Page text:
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THE SUN, TUESDAY, ULlOiiEii 2d, I'oio.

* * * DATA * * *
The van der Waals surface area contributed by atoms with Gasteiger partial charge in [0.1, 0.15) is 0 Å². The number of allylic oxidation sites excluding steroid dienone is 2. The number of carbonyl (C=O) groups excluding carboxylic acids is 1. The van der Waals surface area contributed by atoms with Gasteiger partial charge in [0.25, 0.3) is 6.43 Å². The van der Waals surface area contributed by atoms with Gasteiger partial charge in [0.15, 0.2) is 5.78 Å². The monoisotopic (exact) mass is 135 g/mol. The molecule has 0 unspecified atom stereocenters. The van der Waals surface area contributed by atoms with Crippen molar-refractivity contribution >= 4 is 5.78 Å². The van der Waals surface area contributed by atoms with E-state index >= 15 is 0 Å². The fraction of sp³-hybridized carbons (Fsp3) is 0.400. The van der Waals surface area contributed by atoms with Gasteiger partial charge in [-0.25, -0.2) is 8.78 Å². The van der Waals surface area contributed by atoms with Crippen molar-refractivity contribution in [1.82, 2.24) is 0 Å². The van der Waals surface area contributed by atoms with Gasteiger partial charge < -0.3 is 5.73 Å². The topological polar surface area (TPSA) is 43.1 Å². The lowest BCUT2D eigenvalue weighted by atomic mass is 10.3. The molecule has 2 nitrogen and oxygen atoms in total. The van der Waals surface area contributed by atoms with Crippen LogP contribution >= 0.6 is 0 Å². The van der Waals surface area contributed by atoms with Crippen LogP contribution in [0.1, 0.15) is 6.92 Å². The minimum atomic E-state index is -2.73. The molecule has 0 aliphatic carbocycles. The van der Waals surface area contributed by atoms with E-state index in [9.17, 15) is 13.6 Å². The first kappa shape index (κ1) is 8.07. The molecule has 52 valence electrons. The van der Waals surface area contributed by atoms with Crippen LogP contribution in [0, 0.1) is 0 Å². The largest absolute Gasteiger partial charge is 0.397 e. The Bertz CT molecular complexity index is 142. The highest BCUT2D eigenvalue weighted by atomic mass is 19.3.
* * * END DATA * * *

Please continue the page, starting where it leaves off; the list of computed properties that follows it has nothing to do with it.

Realty Men for McCall; NoStilwell "Confession" WHITMAN TAKES UP HENNESSY CHARGES Orders McCalPs Accuser lo Ap jtPHi'iit District Attorney's Office To-day. VOLTAIRE IN MARBLE SNEERS AT BUST OF ONE WILLIAM SULZER IN BRONZE Deposed Governor, in Bronze, Has Place in Illustrious Corn wall ,v at the Corcoran Oaller.v in Washington. Where His Fame Ih Secure. M'CALL TALK STIRS REAL ESTATE MEN Audience Knthiisinstic When Told of Candidate's Plan to Reduce Taxes. IMiAXS riJBMO IKQITIJIY Jf Snler Aid Has Proof. Jn vcstintion Will Begin Next Tlmrsdn.v. nitrift Attorney Charles S. Whitman t "iK a hand .ve.Merday In the politic; I . nid.il stlircd hy .lolin A. llennessy. tie decided thnt It was time to luvcstl u time charges nnd Issued a subpoena I'lctlns Mr. llennessy, to appear this rnlrc Ht his nfllce nml tell nil he I nnws. Mr McCnll was sin prised Inst night u'irn tolil nf the action of the District v ionic . He raid that ho hail not been informed of Mr Wliltmaii'f plans anil that d il not suggcest that such an Inquiry i r made Vsitant District Attorney .lolin Kirk- il Chirk will conduct the examination ' Mi Hennessy. It will he a "fishing reditlnii." Mr Whitman merely wishes In be innvinccd that there Is snlllclent (..und In the llcnncssy charges to war. ' nt fuither pt ocecdings. If Mr Hennessy can convince Mr Clark ti -t lie has proof of his assertions Chief Magistral!- McAiloo will begin a "John hearing next Thursday. At this li'HiinK Dlstllct Attorney Whitman will ! iduct the examination. Mr Whitman at first thought of sum i. -mlng Hennessy before the Grand Jury. Hffore determining upon the Investigation to b.. conducted hy Mr. Clark he saltl. 'If Mr. Mennessy makes anv more Mrges such as he has been making I Hall sulMKrim him as n witness hefote n Grand Jury. It will he my duty and 1 will have to do It. 1 will not do .iti.vthlng. however, until after the elec timi. I know nothing about the charges ixrept as I have seen them repmted In the newspapets, but they seem to be within the province of the Grand Jury." eel rim n llavr Pabllr Inquiry. Later in tlie day the District Attorney t'clded upon a public lnnulry because of fie publicity Riven to .Mr. Ilennessy's charges. The proceedings before a Grand 'tiry arc secret. The hearliiK befoie Chief Maeistiate McAdoo. If Mr. llennessy has enough facts to Justify holilInK It. will be public. Henncssy's charge that Judse McCall paid a large sum of money to secuie his mmlnatlon for tin- Supieme Court bench .d that this money was received by George Washington Tlunkltt cannot be Investigated by the District Attorney. Judge McCall was elected to the bench teven years hro and the statute of llml 'ntlons prevents Inquiry into that matter now. But the "nilgai chy of crime that Is run by Charles F. Murphy," hs Mr. Hennessy describes It, will be probeiL Gov. Sulzer's Investigator declared last Friday night that "the District Attorney c -lent to Ret at these contributions and find til how Charles F. Murphy can afford ti live In such n house as he does." Mr. llennessy will be asked to lend a hand. Mr Ilftinessy will be asked to discuss with Mr, Clark this morning the aliened imfesslona of former State Senator Mllwell, who is now in SlnR Sing. Mr. HeniHssy hail repeatedly referred to these nrfoslons and last night he told some of 'tie things that he knows about them. Flip Talk With Stllnell. It was slated psterday afternoon that ' rsi' confessions had been recorded by me I'dctectaphone." This latrst varla ' "ii of the dictagraiih was Installed In l ie parlor of Warden Clancy of Sing .' "e on July 25 last. At first the ceiling rt'ive was cut through to make a place 'r the stenographer, but It was decided laur to cut through a second celling and Hie reroid was accordingly made In a ""in tun floors above that In which Mr. Hmne-sy and Stllwell sat The first conversation took place on uly .10 and the last on August It - undeiMood that five of these talks were "mlucted hy Mr. Hennessy. Another i Megcd confession was made to Judge 'i-nnld. There Is also the letter which SMIwell wrote to Gov. Sulzer. This has eier been made public. Campaign contributions are likely to ' ciipy much of Mr. Clark's time when ' E'ts llennessy before him. Gov. ilzer charges that Judge Samuel A. 1 ardley offered him $25,000 and that lien be tefused It the money was turned lo Mr. Murphy. This charge has b'fn repeated by Mr. Hennessy. Mi llennessy has also Intimated that i iiiiHintis contributions were made by i ihei centlenien and that they were not i minted for. Ho mentioned among ' i' lurs a $l.".,00n contribution made by Mr, KiMU3h and $5,000 made by James Men ail. Mr llvnncbsy In addition to the charge ' at Mr Muiphy had not accounted for all t if money that came to him, Intimated 1 mi .1 Sergeant Cram had not made a f tli n counting. THIS MR. W0LLMAN NOT THERE. tlliirney .Not at l.uncbrnn Where Mi l nil', t'lniilldncv Was Indorsed. TI" ii.tine of Henry Wollmaji appeared ' ' list of men who attended a lunch- r .it Hie Knickerbocker on Hun ' nlilch Judgo McCiill's candidacy "i dfiitcil anil the Injection of a race ' iin the campaign was held up as i HI" tlun mi the Jews of New York. ' tollman, a lawyer, at 20 llroad !' wro'e yesterday to Till! Hon to liftt be was not the man whose. ' ie was given In the official list of I nho attended. ' ulle I have a very affectionate re E for Judge McCall," ho sold, "and' i' great respect for him personally, ' as I am a Republican and an antl ' n ! any man, I shall vote for Mltchel." CALLS FOE FUSIOtf WATCHERS. '"in en lun .Mnnaurr Sends Out Spe. dill Appeal (or 1,100 lien. ' "il Adamson, manager of the fusion :' sent out a special appeal en i for volunteers who will serve as r s at the polls on Klectlon Day. " i fusion forces, he said, need 1,900 volunteers lo mver that number of poll- s ' in New York from the opening ''' I' polls to the close nf the count, mtierh are askeil to communicate " Me Watchers' Committee, Fusion Vol ui'i'fiN, Fifth Avenue llulldinv, Uroddway and Twenty-third street. WASlliNnTo.v, Oct. 2,. William Sillier may have been ousted from the Governor ship of New York State, but he still occupies his niche In Washington's well known Corcoran gallery of art. The Hul zer bust of bronze has been long a curiosity to visitors at the national capi tal, but never has It attracted so much attention its In the Inst few weeks. Some Inartistic souls cannot understand why the Impeached ilovemor of New York should have a place In this famous gallery along with Geoigc Washington, Charles Sumner, John C. Calhoun and other pa tilols long since dead and gone. liut the bust Is still tnere In Its niche In the Rieat nest room the disturbed hair, the broad, moist smile and the padded Ascot tie all I ( produced In Im perishable iirouze. Furthcrmoie. "the same old Hill" ap parently Is going to lemnln in the niche as long as he pleases. "It Isn't much of a woik of art," said Curator McOulrc to-day, "but It's n mighty line likeness and therefore I see small likelihood or Its being dlstuibed unless theie Is serious objection." The bronze of the retired Governor ha been In the Corcoran gallery for seeial J curs. It reposes on it mahoganv pedes tal upon which Is the Ircend: "William Sulzer, by Klmer llannau. Gift of scv. ' eral friends of the sculptor." I There is no designation as to who "the friends of the sculptor" weic, hut a suspicion prevails that Mr. Sulzer was one of the most liberal contributors of 1 the Rioup. 111 the west room Of the cnlterv tlirt ' Is tome extraordinarily good company for Mr. Sulzer. To the Immediate right of "the same old Bill" Is an oil painting of Charles Sumner, a Senator from Massa WHITMAN SPEAKS FOR FUSION TICKET Asks Republicans to Support It From Top to Bottom. District Attorney Whitman askeil the Republicans to stand by the fusion ticket at a meeting last night at the New Am sterdam Opera House on West Koity fourth street. The District Attorney was chairman of the meeting. He hasn't taken much of a hand in the campaign and his appearance last night wan the signal for a demonstration from his Re publican partisans. After he had Intro duced two or three speakers at the Forty-fourth street meeting Mr. Whit man went up. to The Bronx to address another meeting of fuslonlsts. The first meeting was arranged by George Wanmaker's followers in the Eleventh Assembly district. -Mr. Whit man's speech was aimed straight at the Republicans. "Perhaps no period In the whole his tory of New York." he said, "has been characterized by the beginning of so many Rlg.mtlc undertakings as have the last four jears, and no one will say that fusion has not made good. As citizens of New York you and I are interested to see that these gigantic things are carried forward to completion by the men who inaugurated them. "You members of the Republican oi Runlzatlon have fought the battle of good government oer and over again. We have supported the doctrfhe of unit parllanshlp In municipal affairs and have demonstrated that a party can lise above itself to the heights of non-partisanship." He asked the Republicans to be sure to support the fusion candidates for the Hoard of Aldermen. To do so. he said, would be for the great advantage of the city. He asked them to vote for the Re publican candidates for the Court of Ap peals. Judge Werner and Judge Hlscock. Ho spoke of Marcus M. Marks as the "right man for Horough President of Manhattan." Then he turned to John Purroy Mltchel and said that the Republicans should back him for the Mayoralty. . Comptroller Prendergast said that when the fuslonlsts got the reins of government four years ago they found the city depart ments In a state of great confusion. To correct the Inequalities of work and pay the fusion government started to work tii standardize salaries and occupation so that each employee of the city shall re ceive pay commensurate with' the work done, As for the economy Issue he said the fusion administration had been more economical than the previous Tammany regime. District Attorney Whitman also spoke at The Hronx Casino, Third avenue and 153d street. His appearance at the meeting was unheralded except for a slun outside the door. When he was Intro- I duced the 1,600 men who had packed themselves Into the place stood un and I cheered. The ovation lasted for three minutes. Then some one yelled "Whitman for Governor!" and that set them off again. Just as quiet was restored some one shouted, "Whitman for President!" When Mr. Whitman got a chance he said, "Why stop at that?" He Bpoke for the fusion ticket In The Bronx principally. He said the voters had a fine opportunity to start the Inde pendent career of the county hy electing the fusion ticket from top to bottom. He reviewed the qualifications of the candi dates and said he had no doubt that they would Justify any trust that mlKht be placed In them. TWO SOCIALIST MAYORS TALK. Tell of Iteform Achievements In , t'HrncRlr Hnllt C. K, nnasell Presides f.nwlM .1 lltinpun SlnclnllHt Mi.int. nf ' Butte, Mon. ; Clcorge It. I.unti. Socialist Mayor of Schenectady, and Charles K. Kusnell, Socialist candidate for Governor of New York State, addressed a meetlnv of Socialists last evening In Carnegie Hall under the auspices nf the Interred. Icglatn Socialist Society. Charles K. Russell, who presided, dc. clared that the campaign of the fusion and Democratic parties in this city was one of such vituperation and abuse that he felt proud that he was the candidate for Governor of the Socialist party. He had been trying to find what the Issue between the fusion and Democratic parties Is, but as their leading spirits were, calling each other different U)ds of liars, he had not found out. " George It. Lunn, tho Socialist Major nf Schenectady, said he cut away the sys tem of graft which he said the city was suffering from under the old 'parties and saved on the paving and other contracts. Mayor Duncan's appearance as a speaker waui his (list before a New York audience. He Is lean and wiry with an eager manner and aii eloquent foieflnger, which he wagged frequently to emphasize what he said. He wild that when he took charge of affairs as Chief Kxecutive he found that the city was Insolvent, "We restored It to solvent)," be lali. chusetts, by William A. Hunt. Almost rubbing Sulzer's sliouUlir at the left Is a fine marble effigy of Thomas A. Hen dricks, Orover Cleveland's running mate In his first campaign und Vlce-Piesldent nf the United States. Smiling across at Mr. Sulzer Is a bronze bust of the late Thomas !'. Walsh, the Colorado millionaire, and Jeiome Con nor's heroic bust of Tom Mooie, Rift of the nfflllated Irish societies. At the far end of the big room stalking toward Mr. Sulzer Is Saint tlnudeiis's famous "I'urltan": and In the room are i-everal effigies of the Father of Ills Coitntry, In cluding a replica of ltoudon's statue anil the death mask of George Washington, John C. Calhoun occupies n conspicuous place not far from Uie Bull Moose candi date for Assembly from the sixth New York district. Not many visitors to the gallery Ihc days fnll to notice with n smile thut on the opposite side of the' loom from the Sulzer bust Is a llfn size sealed flguie of Voltaire In marble. Voltaire's head Is turned away from the Oniemor Upon the Hps Is a cynical, sneering smile. Tim eyes are partly cast down. The Voltaire effigy rivets the attention nf any visitor In the west room. It H one of the most remarkable statues In the Corcoran col lection. The hands of the aged philoso pher grip tight on the arms of his huge Itoman sedlle. The coincidence In the arrangement of the figures is all the more amusing be cause Voltaire apparently Is looking at a small bronze animal ilosc at hand. The animal's head Is lifted tnwaid heaven. The Jaws are open, ns though emitting a wild cry of pain. The bronze Is entitled "The Howling Coyote." Hut Curator Melinite Is certain that the Voltaire has been looking fit the same spot since long before the impeachment proceedings began. GARMODY CONTRADICTS SULZER'S PRISON STORY Exposes Falsity of Charge That He Failed to Act in Graft Cases. Ai.bant, Oct. 27. In a statement isued to-night Attorney-Genera! Carmody sup Plenums th Intenlew printed In this morning's Sl'.v contradicting the accusa tions made by William Sulzer that Mr. Carmody declined to prosecute chaijte.i of graft In the construction of Great Meadow prison. .Mr. Carmodj's statement In part Is as follows : "The charges of graft In Great Meadow prison to which Gov. Sulzer refers all lelate to acts done In 1910 nnd early In 1911. The principal cbarKCS are for th presentation and audit of false claims, und ar made against the prison depart ment and the Stnte Architect's office. At that time C. V. Collins was Superintend ent of Prison" and Franklin II. Waic. State Aichltect, both Republican" "It would hac Iven my duty to ln es timate the charges had I been m mdered lv the Ooernor. The Attorney-General has no right or power to take up criminal Investigations of this charnctei except on orders of the Governoi "The order Is never Jntl:i"d except when theDlstrlct Attorney Is Incompetf nt o- Incapable. No charge was made ngalnst the District Attorney of WashlnKUw county ns being either Incompetent m in capable. "Gov. Sulzer ncer submitted to me either directly or Indirectly, orallj or in writing, evldenc" of any crime committed In ,ieference to Great Meadow prison When the matter was llrst mentioned theie was presented to my office and assigned to one of my deputies a ery general and Indefinite charge or Iriegularltle. That was never followed up by any evidence that would Justify the calling of n Grand Jury's attention to the case. Subsequently Mr. Warner was designated hy Gov. Sul zei to work with the Distilct Attorney of Washington county In Investigating the management of Great Meadow prison. As a result several Indictments were found. "It is absurd to discuss the lecless statement that I was called ofT by any body from this" Investigation, when I never had any authority to conduct It. 1 fie quently told Gov. Sulzer and Mr. Hen nessy that I would not permit the otllce of the Attorney-General to be used for the purpose of prosecuting Innocent men, or to make political capital or sensational headlines for news. I did state to them lepealrdly that the office of the Attorney General was ready and open to tal; up any charges against anybody nnywhete when proper authority was given me to act and there were any reasonable grounds upon which to proceed." SCANDAL HINTSTTRS MITCHEL. Wants III Answer Printed on Day of Uapected Charges. John Purroy Mltchel read a political advertisement In several of the news papers yesterday which announced that something would be told to show that Mltrhel's record Is not spotless. Thli causeil Mr. Mltchel to wrltu to the editors of the newspapers asking that his answer be printed in the same Issues which contain the charges. This Is his letter: "I note In an advertisement In at least two newspapers this morning the follow ing: " 'There Is time furthermore to show to New York another fallen Idol com parable even to the pitiable Sulzer. It Is an exposure also which will cause regret, for Mr, Mltchel, like Sulzer, has fooled many people for quite a while. This exposure will show that Mr. Mltchel'e. candidacy Is as great an example of ef frontery, as much of an Insult to the Intelligence an. honor of the people as the Progressive party's nomination of Will lam Suiter Hulxer, now written down as one who filched money from his trust ing friends, who perjured himself con cerning the campaign contribution pub licity which he has so long pretended to advocate and who will put an In effaceable stain of shame upon the great est of commonwealths.' "I have nothing In my private or pub lic life which 1' wish to conceal and I request an opportunity to answer any attack upon me In the same Issue In which you publish the same. 'The last week of the campaign haa begun and It It fair, I submit, that I have this opportunity." Tammany men hinted yeaterday that the story about Mr. Mltchel would b told some time to-day or to-night. Mahoney a Banking Commissioner. Commissioner of Accounts Jeremiah T. Mahoney has been appointed by State Superintendent of Banks Van Tuyl as n member of the State nankin: Commission to succeed Henry Morgenthau, who was recently appointed as Ambassador to Tur key hy President Wilson, As Mnhoncy'a new position Is merely honorary he will not have to resign as Commissioner V Account. IM.OW TO RACE PIIK-MMMCK Jewish Leaders Visit McCall: Tell Him Tricks of His Mneniies Kail. r.dMard I. McCall Marled vesierday's i iiinpaiRidiig with a ginirerv noonday meet ing at lite rooiiK of (he Ileal ltale Auc tioneer. .As-ociallon, Is Veey slieel Ah many real eslale men as could irowd Into the place I old Judge McChII, so vehemently that i hey i mild he heard on llroadnay, that Ihey were for him 'I hey were still i heerinc his declaration, made with n fight ing Mtap of the .law thai carried conviction, thai he ,n and would he no min'i mm when Judge McCnll was hustling noitti ward to meet fifty representative Jrwhv derm men, churchmen and liulne-t mn, who had irnl lieicd al Mr. McChII'a home in tell him t tint the attempt nf hi enemle lo ilr up raie piejudlce had failed Al the ieal elate meeting Mr. McCall ( had a sharp word for "blackguard a.alnt. of i har.icler" anil then turned to iue of i particular Interest to hi audience The teal estate men shouted that he na right in saying that the "valuation placed upon real esfnte for the purpose of taxation" had been sleadllv Increasing, while the lax rale went up proportionately, Tlierp a a still louder iy of "No! No'" when he asked "Is theie n market for real estate in J this l i'y to-day for ready salejr" Canard by Incrrnar nf Drill. I lie icii-on fur this londition. Juries Mi ( all said, was the tremendous increae in Hie city' funded debt, and he added: "Dne of my opponent ha sHid that I don't make allowance for the fact that a Democratic, legislature he used the word Tammany foisted a part of ihl debt upon the nt If that is true it should be told. If lliey have foisted such a debt upon this thy I am just ns much against that Tnm in.liiy legislature a I am against the other IApplaue. nd I want to wiv to the cily ollher who makes that Matemcnt thai if I were Mayor of this city such legislation would lime to i ome to me for nppinval "I want to sav that 1 would hurl back bad legislation into the fare of the legls. lalor " I'flinmany Legislature or ISepublican Legislature, a man who Nan official of thl i lly is not the official of a party he I an offlchi icpresenting the citlen." Judge Mi Call said thut if elected he would try his be-t lo find wa to reduce the city debt In conclusion he i-ald "The newspaper mentor of Mr Milchel ha caused the cry to arise that McCall i homebody's man- that is, Mr. Murphy's man And away he goes up and down the streets of this city Mr. Mltchel piping oiil in parrotlike imitation Die thought and Ihe idea thai originated In the mind of his newspaper mentor lie is calling from Ihe housetops thai nin somebody' man "Will Sfnnd I lion My Ona Fret,' I will stand upon my own feet if I am elect. si Mavor I will lorin my own judg ments. I will draw my own 'inclusions : nml I will make my own decisions, ami I will ask no man or set of men to share the I responsibilities of my aci with me " ! iiinug those who were awaiting Judge Mi ( all al his home were Mark I. Abraham, trustee Congregation Heth Israel, M. Morri son of Morrison Co Isaac lirossuinn. Son of Jiidah I Goldberg, president Con negation lleili liael. Dr M. Newslarier, .Samuel l'nterm er, llev Dr Ihchard stern, llronx Synagogue. Charles Sellgtiinn, Harris Manitelbaiiui, president Snagogne Kelulecli Jcshuriin II. Levy, president Mull-on Avenue Synagogue Samuel Dnrf, Grand Master Independent Order ll'rith MirNliHiii M S Siern, Grand Master Tree Sons of Israel Jacob lllrchninn, Morris .lacohy, trustee Heth Israel llev. Dr M. Kraiiskopf, lte . Dr II. A. Tinnier. Mount Sinai llev Dr. Sol llautii, Heth Israel: llev, Dr J Segal, llev Sig Alleles, Congregation Ahannth Slilome. IScv. . Selemfreund, Congregation (liner l.e .ion A. Winter nitz. president Hoheinian Congregation: A. Kassel, vice-president Congregation Seijejil y-second Street llev. Ld Karlsch maroff, Madison Avenue Synagogue Hev, II, New mark. Temple Israel of Harlem; llev I Trunk and llev M Auerhuch. Judge McCall promised these men a busi ness administration "a business adminis tration that make for character and make for such reputation as the late Itrnjsmiti Allnian made for himself" He promised his callers lo follow the kind of a liberal policy that the late Mayor I Gaynor mapped nut wlili regard lo east sidn ' business lnterets, large and small, i "Willi all these scandal mongeriiig thought I hit ate lllllng the air," he said, I "there Is only one thing for an honorable i man lodo, ami that is lo reach out and catch these inuckrakers and scandal mongers and bring I hem before the proper tribunal dial Ihey lie punished, and I give you my pledged word they will face that tribunal n far as I am concerned, and there will be punishment meted out to lliem, or if that fails, then we will know that there Is some thing lacking In the law that must he speedily put in the la iv, so that order and quiet and peace iiuiv prevail in till community " Judge McCall made a shoit speech last night nt the New York Dinner Club ut the Plaza Hotel. He continued Ills de nunciation of the licentious press and Ills attack on "those Pulitzers," who, he said, had Inherited u great fortune and a great paper, hut had not used their In herited power wisely, He said his feel ing agulnst the Pulitzers was not per sonal malK-e, but thai ho believed news papers should not be permitted to slander people at will. GLASS CHALLENGES STOKES. I Asks Jrrnr) mril tn Hiliinrl Wilson h ViitlnvT for I'leliler. Tiiij.ntoX, N. .1., (M. 27. United Mates Hciiiitor olliii .Inmos ami ltrprcsentntlvr (llass nppi'iileil to a Meinocriitlr iiuillfiicn heie to-nlttlit to support Oov. rieldrr nt tlm polls, so that It might not lie s.ild throuKhout the country that New Jersey hud lepuilluled the policies of 1'ieslUellt Wilson. UpprrsVntutive Cilass riiticised a recent nrtlclu on tin- currency hill written by ex-dov, Mokes nnd predicted tli passage of thu meiuiurc In Its present form. He said that In three minutes he could write, Into tho hill an amendment that would hrliiR to Its support all the great hanking Interests of the country. The only change needed, he said, would be to permit the reserve to be held In the large nankins centres Instead of comnelllnr Us distribution. Mr. Glass offered to finance the cam paign of Mr. Stokes, give him all the salaiy he might receive In Congresa and Uhrow In his two newspaper! f Mr, Mokes wouiu csiaoiiHii me verity or a single paragraph ho had written. He rrmai kod that the purpose of tho bill Is to make country hanks Independent nf central reserve and thnt It would do FIRST PIANOLA RECITAL SEASON igi3-ic3i4 Wed nesday, Oct. 29, at 3 p.m. Admission without charge MANHATTAN LADIES' QUARTETTE, Assisting Irene Cumming, First Soprano Grace Duncan, First Alto Isabel Thorpe, Second Soprano Anna Winkopp, Second Alto Dion W. Kennedy, at the Organ GERARD ChaTFIELD, at the Pianola Prelude G MrNOR Op. 23, No. 5 RfcAfMninejf The Pianola II Lost Chord SnVtun Manhattan Ladies' Quartette Accompanied by the Organ ill Theme and Variations .vi.tM .Aeolian Pipe Organ Aeolian Hall STILWELL TEMPTED TO LIE, SAYS LAWYER Declares Freedom Was Bait to Induce False Accusations Ajrainst Murphy. TKI.I.S OF PARDON OFFKR Ilennessy's Tale of Interviews Denied hy Counsel of Con victed Senator. St-nalor James D. MrClelMnd, a'soolat couii'el nf Stephen .1. Stllwll, Issued .1 stiitement last night after a conference eailler In the day with his client In Sing Sing, attacking John A. Henness.v's version of what was said In an Interview between Mr. Stllwell and Mr. llennessy. Mr. McClelland asserted thnt Instead of having a live hour talk, as Mr. llennessy bald, Ihe fusion orator talked with Stll well for only twenty minutes Ir. the vv anien's office. Mr. McClelland quotes Mllwell as say ing that llennessy and l.ynn Arnold it different times offered htm ft pardon If he would make statements to District At torney Whitman Involving Charles I". Muiphy, Senator Foley and Aaron J, Ievy. Stllivfll says, according to the lavvve1-, that llennessy announced that he wanted lo "get even" with the four men and that Lynn Arnold called him a " Ilai" when Stllwell said he knew nothing ileiogatory to those men Here Is Ml. McClelland's statement: "The appeal In the case of People Hg.lnt Stephen .1. Stllwell. foimetly a State Senator, from the Judgment, Is now pending In the Appellate Division and 1 anticipate being piepared to argue it next week. However, before argu ment 1 thought it was lietter to have a final conference with the appellant, Mr. Stllwell, and accordingly I visited him at prison this morning for the purpose of Interviewing him on that subject and other matteis. "1 had noticed In Tin: Kvenino Sl'.v n statement of n patty by the name -if llennessy, that he contemplated giving the details of an alleged interview and confession with Mr. Stllwell some few months ago when he visited him In prison, that said Interview had lasted live houis. After conferring upon the subject of the argument on appeal 1 culled Mr. Mll well's attention to this statement of Hennessy. "He said that all statements as claimed that he made implicating anybody, of ficially or otherwise, for violations of the law were fictions and untrue: that the Interview too) place in the offlee of the warden, and the Interview did not last longer than twenty or twenty-five minutes. "He stated that Hennessy assured him that he had a pardon already granted by (iov. Sulzer and that If he would do what they wanted him to do and make statements Involving public, officials he could have the benefit of that pardon. Stllwell says that he Informed him that he had no knowledge Implicating or In volving any one. Hennessy then sug gested to him that they would take him right from the prison down to the District Attorney of New York, and that If he would make statements Involving Murphy, Frawley and Levy that they wanted he need not come back to the prison. "llennessy further stated that they wanted to get even with these people and were going to get even anyway. The Interview on that subject was a pointed and emphatic denial of any' Intimation or any suggestion. He further said that he realised fully that he probably could have obtained his freedom If he chose to have done this, but that he positively refused to da It. "This Interview was supplemented by another Interview with a man named Lyon J, Arnold, who visited him and re newed the assurances that Hennessy had made of a pardon, from the Oovernor If he would Involve the enemies of Gov. Milter. .. "Arnold cajne to him and said : 'Now come over with this stuff.' Stllwell says that he knew nothing about anybody PROGRAMME Ballad in F. The The Robin Laughed Hnmi wan Manhattan Ladies' Quartette VI Etude D Flat, No. i i Lm The VII Amarella 1' tnnt . Manhattan Ladies' Quartette Accompanied by the Pianola WEBER PIANOLA USED The AEOLIAN COMPANY 4and Street West except what was common report and this so Incensed Arnold that he turned and called him a liar. "Stllwell leplled: 'I won't talk with you any more. I am in piison and you must talk to the walls. I can not resent It.' "For days I tried to get this Informa tion In the press tn this city and would give it to reporters, and It was laid aside, but finally it came out In one nf the Sunday articles In The New Yonic SrN, In which I stated substantially what oc curred between Stllwell nnd Arnold. "My opinion now Is that It was to t carried so far that first they wanted to get the so-called confession from Stllwell and then were not able to do thai, and they did plan or contemplate the provok ing or Stllwell to violence by this foul flinuthed abuse. "The result of that Interview was an fntervlew by Arnold with the press In which Arnold finally said that there was no confession made. This method of procedure Is In keeping with that which was followed by Gov Sulzer In his In terview in the Kxecutlvv Mansion or the People's House with Judge Whitman, who had stopped over night at his house with him. "Judge Whitman In an Interview given out was at a loss to understand why Gov. Sulzer sent for him. In the con versation they had the night before he evidently did not see any point to the visit and he said he had to leave early In the morning anil then It was that Gov Sulzer said to Judge Whitman, 'Why don't you Indict Murphy"' Judse Whit man said, 'I cannot Indict Murph, I have no evidence." Gov, Sulzer then said. Indict him any way. Indict him on general principles.' "These are the tactics that are being pursued, as commenced by Gov Sulzer In his attempt, as he proclaimed, to make hlmielf the political leader of the Demo. ratlc party of the State. "It was owing to the assignment made by Judge Seabury of myself as counsel that 1 remained In this case. Stephen J. Stllwell Is an innocent man. "In the Interviews with Hennessy and with Arnold the Interviews were brought alKiiit against the wish and positive declaration of Stllwell that he did not wish to see these people. And theie were suggestions of others in see him which he declined " FRIENDS TO DINE McCALL. Democratic Congressmen to shim Support fur Ticket. The McCall managers piomlse ome of the most Important speech h of the cam paign for n dinner to-morrow night at the Hotel Knickerbocker which the Con gressional delegation from New York will give lo Kdward H. McCall. Joseph A. Goulden and Herman A. Metz, Mr. Goulden and Mr. Met are both Representatives In Congress and their associates aim to show that the New York Democrats In Washington are be. hind the McCall ticket. The dinner will begin at fi.HO in order BR0KAWBROTHERS MEN'S & BOYS' CLOTHING.HATS & FURNISHINGS Proof, not claims, is what makes clothing serviceable from every angle. Claims fortified by proof are what we make proved claims based on 57 years' unin terrupted satisfaction to our thousands of patrons. Fall Suits $18 to $50 Fall Overcoats 16 to '35 isSSJSSS - Fourth Avenue ONE BLOCK FROM ROADWAY SUBWAY AT DOOR 0 m.U1ailmi.immii,M IV Op. 38 Pianola Chain 9. ft ? O o R & B S St ev Pianola of Fifth Avenue to give Judge McCall a chance tn meet hie other rpecchinaKing engagements of the evening, MITCHEL NEARLY ARRESTED. Has Itaclnit tn (irt 'I'hrongli Sine Alerting When Police Stop lllru. John Puiroy Mltrhel was ncjil m rested last night. He was going along 115th slieet -In Ills campaigning car .it fifty miles an houi when at Lenox avenue two motorccle policemen who had hefii following for tin blocks caught up to and stopped him. Mr. Mitch"! ordeied his chauffeur tn draw up to the curb and opening the l nf the car he bioke the news that hi was John Puiroy Mltchel The policemen scraped and boned and said, "Pardon, sii , thank .von. sir." and after assurtng Mi Mltchel that they wre going to vote fnl him went away Mr. Mltchel laced all the way from the lower Hast Side to The Hronx last night He spoke tn s.Ofln people ut nine meetings and didn't get through talking until after IS o'clock. Kv c'-ywiicie the candidate spoke lie chii longed Mr. McCall to answer whethci x for Murphy nr against him. Also he warned his audiences lint tn be in, i tldent of the suriess of the finlo i e-iu ' "because the wnvs nf Tammany aie many and devious." The meetings last u.cht were a C-inpe Union, the New Ainsteid.ini ivi.i tlnu-. West Forty-fourth street, Gr.inl Mu Hall, Grand and iiichaid stieet , i-'.nin Hall, Uiitli stieet and Klglltb aVeinp Lexington Hall, llfith stieet and l'.i avenue. Mount Monl Church. Fifth iv line and 12fith street, and MaJ. -! Hi 12.")tli Mieet and Commonwealth H i'I, ;iinii Amsteidam avenue. FALSE REGISTRATION ARREST. .Unit Saltl In Have Informed on Him ell Sharkej numerated. The tlrt arrest following the ! ,i , Jury's action in finding inoie than I"" Indictments for false reglstr.it on came .vesterday when Joseph Ward, I ving a How cry lodging house, w as taken custody at the headquarters of the llm e"t liallot Association In Fort -secon i street, Ward, whose name Is said to .t P.ellly, literally swore himself into prison, for It was he who first complained of Mie icglstratlon that In now declared tn In fraudulent, lie was a witness as to res Istratlous In which his name appear He originally swore It was another ma . of the same name that had legiM.rel ami that he was willing to be ,i w inei, against him, Ward was brought to the D strict At torney's office. There tils pedlgiee was taken. He said lie lived at the llnner address. He was then sent to the Tomb's and to-day will be armlgned m General Sessions for pleading.